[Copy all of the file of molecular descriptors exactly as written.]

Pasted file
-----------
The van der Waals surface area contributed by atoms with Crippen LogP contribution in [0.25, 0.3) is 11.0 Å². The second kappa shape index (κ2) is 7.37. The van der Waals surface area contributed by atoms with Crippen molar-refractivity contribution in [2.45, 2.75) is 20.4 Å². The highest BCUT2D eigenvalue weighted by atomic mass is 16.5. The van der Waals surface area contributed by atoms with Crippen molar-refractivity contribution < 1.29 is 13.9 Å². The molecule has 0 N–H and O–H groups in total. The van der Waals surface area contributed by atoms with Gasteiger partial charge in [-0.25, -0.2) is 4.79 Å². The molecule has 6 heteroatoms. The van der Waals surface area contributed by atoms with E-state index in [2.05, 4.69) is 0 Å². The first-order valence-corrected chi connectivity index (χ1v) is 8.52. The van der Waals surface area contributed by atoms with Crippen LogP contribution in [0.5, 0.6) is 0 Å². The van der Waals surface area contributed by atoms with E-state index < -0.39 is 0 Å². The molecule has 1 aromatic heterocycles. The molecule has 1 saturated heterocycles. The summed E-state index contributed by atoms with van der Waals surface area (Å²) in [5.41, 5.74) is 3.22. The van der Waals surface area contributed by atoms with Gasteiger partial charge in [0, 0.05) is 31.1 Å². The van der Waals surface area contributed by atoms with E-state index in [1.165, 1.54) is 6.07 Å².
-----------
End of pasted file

The van der Waals surface area contributed by atoms with Crippen LogP contribution in [0.25, 0.3) is 11.0 Å². The second kappa shape index (κ2) is 7.37. The van der Waals surface area contributed by atoms with Crippen molar-refractivity contribution in [2.45, 2.75) is 20.4 Å². The highest BCUT2D eigenvalue weighted by atomic mass is 16.5. The van der Waals surface area contributed by atoms with Crippen molar-refractivity contribution < 1.29 is 13.9 Å². The molecule has 0 N–H and O–H groups in total. The van der Waals surface area contributed by atoms with Gasteiger partial charge in [-0.25, -0.2) is 4.79 Å². The molecule has 6 heteroatoms. The van der Waals surface area contributed by atoms with E-state index in [2.05, 4.69) is 0 Å². The first-order valence-corrected chi connectivity index (χ1v) is 8.52. The van der Waals surface area contributed by atoms with Crippen LogP contribution in [0.5, 0.6) is 0 Å². The van der Waals surface area contributed by atoms with E-state index < -0.39 is 0 Å². The molecule has 1 aromatic heterocycles. The molecule has 1 saturated heterocycles. The summed E-state index contributed by atoms with van der Waals surface area (Å²) in [5.41, 5.74) is 3.22. The van der Waals surface area contributed by atoms with Gasteiger partial charge in [0, 0.05) is 31.1 Å². The van der Waals surface area contributed by atoms with E-state index in [1.165, 1.54) is 6.07 Å².